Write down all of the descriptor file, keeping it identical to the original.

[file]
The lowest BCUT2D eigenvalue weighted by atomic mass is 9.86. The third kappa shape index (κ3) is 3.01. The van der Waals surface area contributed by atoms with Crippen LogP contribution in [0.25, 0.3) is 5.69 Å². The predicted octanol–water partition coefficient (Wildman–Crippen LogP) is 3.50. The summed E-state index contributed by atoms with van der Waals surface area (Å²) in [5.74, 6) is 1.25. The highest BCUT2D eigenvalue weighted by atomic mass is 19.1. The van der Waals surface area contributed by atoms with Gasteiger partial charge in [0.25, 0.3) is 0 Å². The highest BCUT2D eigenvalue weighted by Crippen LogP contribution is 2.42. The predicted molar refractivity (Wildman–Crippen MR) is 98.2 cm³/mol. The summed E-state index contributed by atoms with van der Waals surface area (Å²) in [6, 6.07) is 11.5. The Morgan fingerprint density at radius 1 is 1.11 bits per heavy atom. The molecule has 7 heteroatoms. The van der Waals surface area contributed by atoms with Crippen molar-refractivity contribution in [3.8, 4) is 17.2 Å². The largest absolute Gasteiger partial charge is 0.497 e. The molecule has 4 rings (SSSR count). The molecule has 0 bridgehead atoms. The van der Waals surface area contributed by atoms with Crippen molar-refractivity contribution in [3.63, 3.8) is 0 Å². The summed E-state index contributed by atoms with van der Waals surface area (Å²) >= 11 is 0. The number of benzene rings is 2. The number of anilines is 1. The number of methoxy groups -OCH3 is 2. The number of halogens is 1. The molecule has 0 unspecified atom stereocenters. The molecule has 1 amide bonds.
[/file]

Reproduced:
The lowest BCUT2D eigenvalue weighted by atomic mass is 9.86. The third kappa shape index (κ3) is 3.01. The van der Waals surface area contributed by atoms with Crippen LogP contribution in [0.25, 0.3) is 5.69 Å². The predicted octanol–water partition coefficient (Wildman–Crippen LogP) is 3.50. The summed E-state index contributed by atoms with van der Waals surface area (Å²) in [5.74, 6) is 1.25. The highest BCUT2D eigenvalue weighted by atomic mass is 19.1. The van der Waals surface area contributed by atoms with Gasteiger partial charge in [0.25, 0.3) is 0 Å². The highest BCUT2D eigenvalue weighted by Crippen LogP contribution is 2.42. The predicted molar refractivity (Wildman–Crippen MR) is 98.2 cm³/mol. The summed E-state index contributed by atoms with van der Waals surface area (Å²) in [6, 6.07) is 11.5. The Morgan fingerprint density at radius 1 is 1.11 bits per heavy atom. The molecule has 7 heteroatoms. The van der Waals surface area contributed by atoms with Crippen molar-refractivity contribution in [3.8, 4) is 17.2 Å². The largest absolute Gasteiger partial charge is 0.497 e. The molecule has 4 rings (SSSR count). The molecule has 0 bridgehead atoms. The van der Waals surface area contributed by atoms with Crippen molar-refractivity contribution in [3.63, 3.8) is 0 Å². The summed E-state index contributed by atoms with van der Waals surface area (Å²) >= 11 is 0. The number of benzene rings is 2. The number of anilines is 1. The number of methoxy groups -OCH3 is 2. The number of halogens is 1. The molecule has 0 unspecified atom stereocenters. The molecule has 1 amide bonds.